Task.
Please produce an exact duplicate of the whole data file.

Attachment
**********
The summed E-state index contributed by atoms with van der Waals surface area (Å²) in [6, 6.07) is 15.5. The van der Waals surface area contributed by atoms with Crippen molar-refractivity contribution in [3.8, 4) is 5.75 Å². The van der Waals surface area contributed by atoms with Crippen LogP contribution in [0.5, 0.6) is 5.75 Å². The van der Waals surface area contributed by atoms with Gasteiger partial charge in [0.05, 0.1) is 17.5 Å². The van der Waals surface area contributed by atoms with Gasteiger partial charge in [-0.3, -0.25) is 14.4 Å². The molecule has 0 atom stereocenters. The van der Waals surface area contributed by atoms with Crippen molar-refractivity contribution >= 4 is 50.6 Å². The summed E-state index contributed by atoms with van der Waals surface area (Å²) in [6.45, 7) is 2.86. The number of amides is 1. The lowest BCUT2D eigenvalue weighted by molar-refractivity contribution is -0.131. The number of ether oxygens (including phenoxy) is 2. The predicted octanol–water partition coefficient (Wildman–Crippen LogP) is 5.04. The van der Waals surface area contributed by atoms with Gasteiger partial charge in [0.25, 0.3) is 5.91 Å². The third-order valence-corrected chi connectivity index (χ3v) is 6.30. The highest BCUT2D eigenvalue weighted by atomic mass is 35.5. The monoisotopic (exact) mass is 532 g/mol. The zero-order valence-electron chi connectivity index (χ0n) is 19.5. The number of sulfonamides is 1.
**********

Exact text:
The summed E-state index contributed by atoms with van der Waals surface area (Å²) in [6, 6.07) is 15.5. The van der Waals surface area contributed by atoms with Crippen molar-refractivity contribution in [3.8, 4) is 5.75 Å². The van der Waals surface area contributed by atoms with Crippen LogP contribution in [0.5, 0.6) is 5.75 Å². The van der Waals surface area contributed by atoms with Gasteiger partial charge in [0.05, 0.1) is 17.5 Å². The van der Waals surface area contributed by atoms with Gasteiger partial charge in [-0.3, -0.25) is 14.4 Å². The molecule has 0 atom stereocenters. The van der Waals surface area contributed by atoms with Crippen molar-refractivity contribution >= 4 is 50.6 Å². The summed E-state index contributed by atoms with van der Waals surface area (Å²) in [6.45, 7) is 2.86. The number of amides is 1. The lowest BCUT2D eigenvalue weighted by molar-refractivity contribution is -0.131. The number of ether oxygens (including phenoxy) is 2. The predicted octanol–water partition coefficient (Wildman–Crippen LogP) is 5.04. The van der Waals surface area contributed by atoms with Gasteiger partial charge in [0.25, 0.3) is 5.91 Å². The third-order valence-corrected chi connectivity index (χ3v) is 6.30. The highest BCUT2D eigenvalue weighted by atomic mass is 35.5. The monoisotopic (exact) mass is 532 g/mol. The zero-order valence-electron chi connectivity index (χ0n) is 19.5. The number of sulfonamides is 1.